A week ago today my husband and I had a car accident on our way to visit our daughter and her husband in Austin. It's a long story, but suffice it to say that I saw Oklahoma upside down. My husband avoided a car spinning out of control in front of us, but in doing so was forced to drive off the shoulder of I-35 and down into a ditch. We were doing pretty well until the wheel of the car hit a concrete culvert at the bottom of the ditch, the axle bent, the car spun around and rolled upside down. When we stopped moving we were hanging from our seat belts, completely unharmed. (If you want to read this as a testimonial for my 1999 Saab wagon and Thule car top carrier, go right ahead.) People were on the scene immediately and helped us out of the car. We stayed amazingly calm and I even made sure I had my purse before clambering out.
Which brings me to the point of this post—contemplating the importance of "things." As we stood by the car, waiting for EMTs, state troopers, and a wrecker to arrive, it dawned on me that the many things we had in the car were likely ruined—my daughter's childhood Eastlake dresser and her wedding dress, my sewing machine, our computers, a baby quilt I'd raced to finish so that I could stitch down the binding on vacation. The only injury occurred when Paul reached through the broken glass at the rear of the car to rescue his mandolin and cut his finger. I asked the firefighters if I could climb back into the wreck to retrieve the hat I'd been knitting at the time of the accident. (The firefighter understood my request completely. "My wife knits and quilts and all...she'd do the same.")
Our overwhelming reaction to the accident is to be so grateful for escaping intact that nothing else matters. And that's probably the most obvious lesson—everything else was replaceable, or not so very important in relation to what could have been lost. Still, there was a sick feeling as we watched the wrecker flip the car upright, hearing the crunch of objects inside as they shifted from ceiling to floor. And the stench of gasoline that filled the car made it obvious that even if things weren't broken, they smelled like a Mobil station.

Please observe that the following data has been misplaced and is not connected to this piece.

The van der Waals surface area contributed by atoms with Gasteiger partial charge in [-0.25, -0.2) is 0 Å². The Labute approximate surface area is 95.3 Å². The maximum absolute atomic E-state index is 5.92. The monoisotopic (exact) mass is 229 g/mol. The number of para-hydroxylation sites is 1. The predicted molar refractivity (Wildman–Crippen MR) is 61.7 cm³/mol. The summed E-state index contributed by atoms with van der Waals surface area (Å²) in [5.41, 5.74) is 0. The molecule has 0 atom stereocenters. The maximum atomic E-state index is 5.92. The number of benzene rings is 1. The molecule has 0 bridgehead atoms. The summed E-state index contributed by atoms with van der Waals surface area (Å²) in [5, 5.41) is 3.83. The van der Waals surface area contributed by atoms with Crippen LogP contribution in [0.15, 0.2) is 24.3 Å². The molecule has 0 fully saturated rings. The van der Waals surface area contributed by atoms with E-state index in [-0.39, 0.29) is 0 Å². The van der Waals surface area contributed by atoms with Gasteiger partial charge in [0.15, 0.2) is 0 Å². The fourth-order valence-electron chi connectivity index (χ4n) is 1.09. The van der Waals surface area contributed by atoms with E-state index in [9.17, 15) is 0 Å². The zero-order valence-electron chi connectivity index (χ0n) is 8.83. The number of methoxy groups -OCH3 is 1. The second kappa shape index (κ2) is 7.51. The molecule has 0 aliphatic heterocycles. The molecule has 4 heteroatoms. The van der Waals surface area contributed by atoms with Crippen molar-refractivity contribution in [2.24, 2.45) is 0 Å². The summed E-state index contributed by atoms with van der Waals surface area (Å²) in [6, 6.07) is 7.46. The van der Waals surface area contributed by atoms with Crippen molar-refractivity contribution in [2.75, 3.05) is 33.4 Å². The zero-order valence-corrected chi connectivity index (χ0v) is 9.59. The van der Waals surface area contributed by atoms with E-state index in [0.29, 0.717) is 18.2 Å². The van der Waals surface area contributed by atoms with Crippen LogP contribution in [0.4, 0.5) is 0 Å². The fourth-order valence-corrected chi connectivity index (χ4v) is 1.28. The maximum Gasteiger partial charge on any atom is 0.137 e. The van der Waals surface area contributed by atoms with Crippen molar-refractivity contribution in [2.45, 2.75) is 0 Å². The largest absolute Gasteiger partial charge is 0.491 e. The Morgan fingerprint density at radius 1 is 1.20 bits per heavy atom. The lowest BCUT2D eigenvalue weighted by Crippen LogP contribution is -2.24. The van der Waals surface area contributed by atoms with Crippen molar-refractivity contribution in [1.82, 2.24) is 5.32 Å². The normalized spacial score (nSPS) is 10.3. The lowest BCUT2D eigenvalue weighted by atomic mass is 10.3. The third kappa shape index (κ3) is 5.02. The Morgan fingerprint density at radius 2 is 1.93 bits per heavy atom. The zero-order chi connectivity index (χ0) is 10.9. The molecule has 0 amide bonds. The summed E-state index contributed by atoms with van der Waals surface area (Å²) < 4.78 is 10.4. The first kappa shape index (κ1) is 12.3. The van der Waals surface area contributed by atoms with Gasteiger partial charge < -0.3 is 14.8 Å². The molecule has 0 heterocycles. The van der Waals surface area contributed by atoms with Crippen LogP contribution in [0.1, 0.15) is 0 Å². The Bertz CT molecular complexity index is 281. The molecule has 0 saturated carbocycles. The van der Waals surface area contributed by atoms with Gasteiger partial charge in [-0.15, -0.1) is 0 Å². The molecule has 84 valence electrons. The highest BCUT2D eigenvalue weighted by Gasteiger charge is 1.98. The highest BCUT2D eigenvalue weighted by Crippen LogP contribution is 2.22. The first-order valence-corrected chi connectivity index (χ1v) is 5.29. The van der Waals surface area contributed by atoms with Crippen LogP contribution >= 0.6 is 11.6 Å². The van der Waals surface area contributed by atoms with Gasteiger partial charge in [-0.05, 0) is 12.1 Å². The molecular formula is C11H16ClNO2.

I spend my days writing about people who create objects—fantastic quilts, quirky embroidered bags, needle-felted creatures—and it would be easy to feel that it's rather pointless, that losing one of those items would be nothing in the face of losing a limb or a life. But the accident reminded me too that objects are imbued with a past (the wedding dress) or a future (the stash of fabric I'd brought to stitch holiday gifts), a memory (my daughters' childhood obsession with the Roald Dahl books we had stuffed in the car top carrier), a connection (that baby quilt I wanted to finish and pass along to a newborn).
As we sorted through the mess at my daughter's house in Austin, where I was preparing to pitch the gas-fumed cover of what for years we've called "the car pillow," my daughter balked. "Couldn't you try washing it?" she asked. The terra cotta corduroy cover has been worn smooth by the heads of our family members' during countless naps taken over the years—trips to my aunt and uncle's farm, to the cabin at the lake, to college dorm rooms. Yes, objects can be replaced, but they also remind us of our time together, of who we were, of what we long to accomplish, of our place in the world.
We chose to fly home, rather than retrace our steps (and have to drive past the place where we'd veered off the road). My sewing machine, miraculously unharmed, rode under the seat on the plane. We shipped several boxes of clothing and fabric that had been aired out, washed and dried. My daughter's wedding dress is hanging in her closet and her dresser, piled with her childhood books stands in her garage. I'm writing on the same computer that rode in the car top carrier, on which the weight of the car rolled and came to rest. And today I gave baby Jack Henry the quilt I'd finally finished binding.
We have much for which to be grateful.